Having religiously read Sgt Grit's weekly newsletter each Wednesday for several years now, I recall reading so many heart-felt articles regarding how your drill instructors training and how serving in our beloved Marine Corps changed you for life - and taught you the ABC's of how to survive and how to succeed. The "tough-love" that was doled out by the DI's at times pushed you farther than you ever thought you could go - both physically and mentally, and taught you how to suck it up, ignore the pain and complete the mission. You learned how to "Improvise, Adapt and Overcome" obstacles and situations that non-Marines could not handle and would not even attempt. The Corps values of honor, integrity, courage, discipline, persistence, loyalty, initiative, endurance, unselfishness, dependability and mission-orientation served you well, both during your time in the Corps and everyday since you transferred into the civilian world. The ability to handle life's hard knocks - be it cancer, heart surgery or most any other card you were dealt, springs from the values you learned as a Marine - whether you served for 3 years or for 30 years. Add to that the bonds of brotherhood you formed with fellow Marines - those deep, abiding friendships that never went away, and you have SO much for which to thank the United States Marine Corps. Where do you think you would be today if you had NOT become a United States Marine? Semper Fidelis is more than just our motto - it is a way of life. There is truth to the saying "Once A Marine, Always A Marine" - it never leaves you.
Sometimes You Have to Look Up
Our granddaughter joined the Air Force and I asked her why she didn't join the Marine Corps to which she replied, "Grandpa, I don't think I could take the stress." I said good for you. Better to realize it before your are on the receiving end of a Drill Instructor rant. Well, most of the family made the drive from Chicago to San Antonio to Lackland Air Force Base for her boot camp graduation. To say I was one proud grandpa, regardless of the branch of service would be an understatement. We had to park a couple of blocks away from the parade area where the graduation would occur, so we walked along the main street and crossed over an expansive bridge and I couldn't help but look up and notice that every light post had an American flag flying from it, and most were torn and tattered. So now I'm a p-ssed off Marine on an Air Force base. We watch the graduation, which was pretty cool and then our granddaughter took us to show us her barracks. While there I'm introduced to her commanding officer, a Captain, who I thanked for the guidance and training he gave all the Airman and then asked, "is the Commanding General of the base available?" His eyes got real big and asked why to which I replied, "I have a message for the General - it is unacceptable to be on an American military base and have torn and tattered American flags flying." Well, my family went ballistic on me fearing our granddaughter would lose her weekend liberty. I assured them that a good officer would take it with the intent meant. His response was, "no Generals around here." We drove back to Chicago and a few days latter our granddaughter called and said, "Grandpa, do you remember what you said to that Captain?" I replied, how could I forget after the h-ll I got from the family. She said, "well grandpa, because of what you said they replaced every American flag on the base today." Mission accomplished. How many times have officers, including the Commanding General, Staff NCO's and NCO's traveled along that street and bridge and failed to look up and notice the disgrace looming over their heads? Sometimes you have to look up from what you are doing and recognize what is wrong and get it squared away.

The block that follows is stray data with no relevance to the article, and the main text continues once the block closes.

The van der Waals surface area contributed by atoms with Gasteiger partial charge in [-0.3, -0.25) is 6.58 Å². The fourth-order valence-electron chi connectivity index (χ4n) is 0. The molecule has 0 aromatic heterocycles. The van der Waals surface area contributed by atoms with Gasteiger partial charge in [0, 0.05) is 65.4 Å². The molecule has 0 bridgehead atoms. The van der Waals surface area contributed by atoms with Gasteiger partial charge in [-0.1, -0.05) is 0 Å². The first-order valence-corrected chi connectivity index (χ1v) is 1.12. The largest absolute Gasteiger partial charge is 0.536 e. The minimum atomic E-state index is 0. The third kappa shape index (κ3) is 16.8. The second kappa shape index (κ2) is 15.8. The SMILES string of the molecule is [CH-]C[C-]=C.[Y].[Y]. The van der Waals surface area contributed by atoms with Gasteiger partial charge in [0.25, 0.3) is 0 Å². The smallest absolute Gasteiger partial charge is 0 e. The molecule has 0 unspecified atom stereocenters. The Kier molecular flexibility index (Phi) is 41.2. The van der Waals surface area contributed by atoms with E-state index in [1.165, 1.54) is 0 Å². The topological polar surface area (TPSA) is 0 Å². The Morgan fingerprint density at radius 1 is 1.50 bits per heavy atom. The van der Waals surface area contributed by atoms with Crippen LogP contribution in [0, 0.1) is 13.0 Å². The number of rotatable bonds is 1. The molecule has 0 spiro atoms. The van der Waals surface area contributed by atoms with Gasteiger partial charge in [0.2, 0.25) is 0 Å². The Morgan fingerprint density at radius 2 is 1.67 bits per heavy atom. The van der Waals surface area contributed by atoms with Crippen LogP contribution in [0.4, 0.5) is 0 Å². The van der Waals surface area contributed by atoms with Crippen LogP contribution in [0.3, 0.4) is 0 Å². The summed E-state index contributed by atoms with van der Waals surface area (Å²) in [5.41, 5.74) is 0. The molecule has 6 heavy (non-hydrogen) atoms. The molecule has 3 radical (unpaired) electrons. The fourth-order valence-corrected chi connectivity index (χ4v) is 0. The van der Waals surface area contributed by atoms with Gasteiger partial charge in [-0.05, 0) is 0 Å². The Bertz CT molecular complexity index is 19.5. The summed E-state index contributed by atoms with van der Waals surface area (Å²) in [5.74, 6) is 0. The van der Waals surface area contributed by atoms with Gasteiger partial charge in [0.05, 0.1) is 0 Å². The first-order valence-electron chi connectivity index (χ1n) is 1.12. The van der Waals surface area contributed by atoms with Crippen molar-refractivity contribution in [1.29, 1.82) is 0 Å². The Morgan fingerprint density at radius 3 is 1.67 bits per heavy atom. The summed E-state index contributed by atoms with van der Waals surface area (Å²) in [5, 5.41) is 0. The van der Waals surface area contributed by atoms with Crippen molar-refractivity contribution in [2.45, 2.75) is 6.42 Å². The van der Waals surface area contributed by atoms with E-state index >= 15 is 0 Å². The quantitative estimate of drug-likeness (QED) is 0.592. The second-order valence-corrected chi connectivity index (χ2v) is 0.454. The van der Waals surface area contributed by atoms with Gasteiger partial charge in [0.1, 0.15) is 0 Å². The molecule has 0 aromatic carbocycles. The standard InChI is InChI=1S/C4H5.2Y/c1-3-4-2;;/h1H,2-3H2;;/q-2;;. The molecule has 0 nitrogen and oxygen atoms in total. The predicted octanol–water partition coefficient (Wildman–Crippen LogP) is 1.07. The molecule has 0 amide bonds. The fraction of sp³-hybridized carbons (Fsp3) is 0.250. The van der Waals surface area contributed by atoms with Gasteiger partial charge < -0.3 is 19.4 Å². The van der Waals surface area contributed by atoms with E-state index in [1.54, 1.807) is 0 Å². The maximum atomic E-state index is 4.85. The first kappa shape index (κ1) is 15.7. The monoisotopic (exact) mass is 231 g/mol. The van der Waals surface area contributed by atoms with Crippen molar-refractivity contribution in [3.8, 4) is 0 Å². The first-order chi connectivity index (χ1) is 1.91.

Semper Fi Marines,
USMC / RVN '70 - '71
Attached are four pictures from my first tour in Beirut in 1983. The top left photo is a pic of me and my best buddy Tim Wheeler from Portsmouth Ohio. We are getting ready to go out on patrol. Tim is on the right of the photo with the M60. The photo was taken on the second floor of what I call the American University, but not sure if that is correct as another Marine a few years ago who is also a Root Vet had another name for the structure when he replied to a previous post to Sgt. Grit. Hopefully that Marine reads this post and can shed some light on it, but anywho, we referred to it as the American University as best as I can recall. My question is, is there anyone out there on the Sgt. Grit site from either 1/8 or 2/8 (we were 3/8) who occupied the space next the ladder-well in the photo behind Tim and I? We hung out in this corner and held nightly card games. We hung a First Blood poster on the column to my right in the photo and we left it for the unit who replaced us in the building. Also, being from Baltimore the bar Hamerjacks was a huge deal back then and I was the one who plastered the Hammerjacks sticker on the bulkhead behind Tim. The sticker is visible in the photo right in between my head and Tim's head. If anyone recognizes these photos, please have them contact me.